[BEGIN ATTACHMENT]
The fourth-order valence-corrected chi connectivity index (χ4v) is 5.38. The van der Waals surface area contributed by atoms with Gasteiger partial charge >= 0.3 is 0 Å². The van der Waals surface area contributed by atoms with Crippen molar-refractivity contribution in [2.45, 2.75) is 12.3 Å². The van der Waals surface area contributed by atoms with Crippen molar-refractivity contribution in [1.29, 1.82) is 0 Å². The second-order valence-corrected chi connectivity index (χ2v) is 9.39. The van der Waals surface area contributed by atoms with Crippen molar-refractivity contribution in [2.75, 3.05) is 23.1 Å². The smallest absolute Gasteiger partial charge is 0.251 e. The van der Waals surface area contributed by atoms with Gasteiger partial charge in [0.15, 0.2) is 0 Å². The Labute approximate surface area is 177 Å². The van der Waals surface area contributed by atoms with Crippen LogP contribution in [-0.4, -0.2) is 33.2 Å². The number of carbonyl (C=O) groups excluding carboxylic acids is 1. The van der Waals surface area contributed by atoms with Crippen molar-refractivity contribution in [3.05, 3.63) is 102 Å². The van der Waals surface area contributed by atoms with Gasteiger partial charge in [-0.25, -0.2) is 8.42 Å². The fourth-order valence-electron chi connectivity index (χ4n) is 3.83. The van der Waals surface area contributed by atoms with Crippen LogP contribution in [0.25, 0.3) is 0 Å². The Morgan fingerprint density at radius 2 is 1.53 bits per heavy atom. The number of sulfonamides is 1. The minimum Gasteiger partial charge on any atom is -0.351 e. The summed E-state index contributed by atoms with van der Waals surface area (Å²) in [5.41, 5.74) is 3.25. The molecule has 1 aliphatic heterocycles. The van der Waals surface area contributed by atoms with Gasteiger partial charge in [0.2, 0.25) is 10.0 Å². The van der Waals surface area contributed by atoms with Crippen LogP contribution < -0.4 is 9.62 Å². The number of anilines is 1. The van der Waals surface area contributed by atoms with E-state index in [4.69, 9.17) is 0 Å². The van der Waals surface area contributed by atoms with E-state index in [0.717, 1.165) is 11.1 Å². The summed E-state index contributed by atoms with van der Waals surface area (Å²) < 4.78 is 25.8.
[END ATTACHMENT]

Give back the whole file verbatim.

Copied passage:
The fourth-order valence-corrected chi connectivity index (χ4v) is 5.38. The van der Waals surface area contributed by atoms with Gasteiger partial charge >= 0.3 is 0 Å². The van der Waals surface area contributed by atoms with Crippen molar-refractivity contribution in [2.45, 2.75) is 12.3 Å². The van der Waals surface area contributed by atoms with Crippen molar-refractivity contribution in [1.29, 1.82) is 0 Å². The second-order valence-corrected chi connectivity index (χ2v) is 9.39. The van der Waals surface area contributed by atoms with Crippen molar-refractivity contribution in [2.75, 3.05) is 23.1 Å². The smallest absolute Gasteiger partial charge is 0.251 e. The van der Waals surface area contributed by atoms with Gasteiger partial charge in [0.15, 0.2) is 0 Å². The Labute approximate surface area is 177 Å². The van der Waals surface area contributed by atoms with Crippen LogP contribution in [-0.4, -0.2) is 33.2 Å². The number of carbonyl (C=O) groups excluding carboxylic acids is 1. The van der Waals surface area contributed by atoms with Crippen molar-refractivity contribution in [3.05, 3.63) is 102 Å². The van der Waals surface area contributed by atoms with Gasteiger partial charge in [-0.25, -0.2) is 8.42 Å². The fourth-order valence-electron chi connectivity index (χ4n) is 3.83. The van der Waals surface area contributed by atoms with Crippen LogP contribution in [0.25, 0.3) is 0 Å². The Morgan fingerprint density at radius 2 is 1.53 bits per heavy atom. The number of sulfonamides is 1. The minimum Gasteiger partial charge on any atom is -0.351 e. The summed E-state index contributed by atoms with van der Waals surface area (Å²) in [5.41, 5.74) is 3.25. The molecule has 1 aliphatic heterocycles. The van der Waals surface area contributed by atoms with Gasteiger partial charge in [0.2, 0.25) is 10.0 Å². The van der Waals surface area contributed by atoms with Crippen LogP contribution < -0.4 is 9.62 Å². The number of anilines is 1. The van der Waals surface area contributed by atoms with E-state index in [4.69, 9.17) is 0 Å². The van der Waals surface area contributed by atoms with E-state index in [0.717, 1.165) is 11.1 Å². The summed E-state index contributed by atoms with van der Waals surface area (Å²) < 4.78 is 25.8.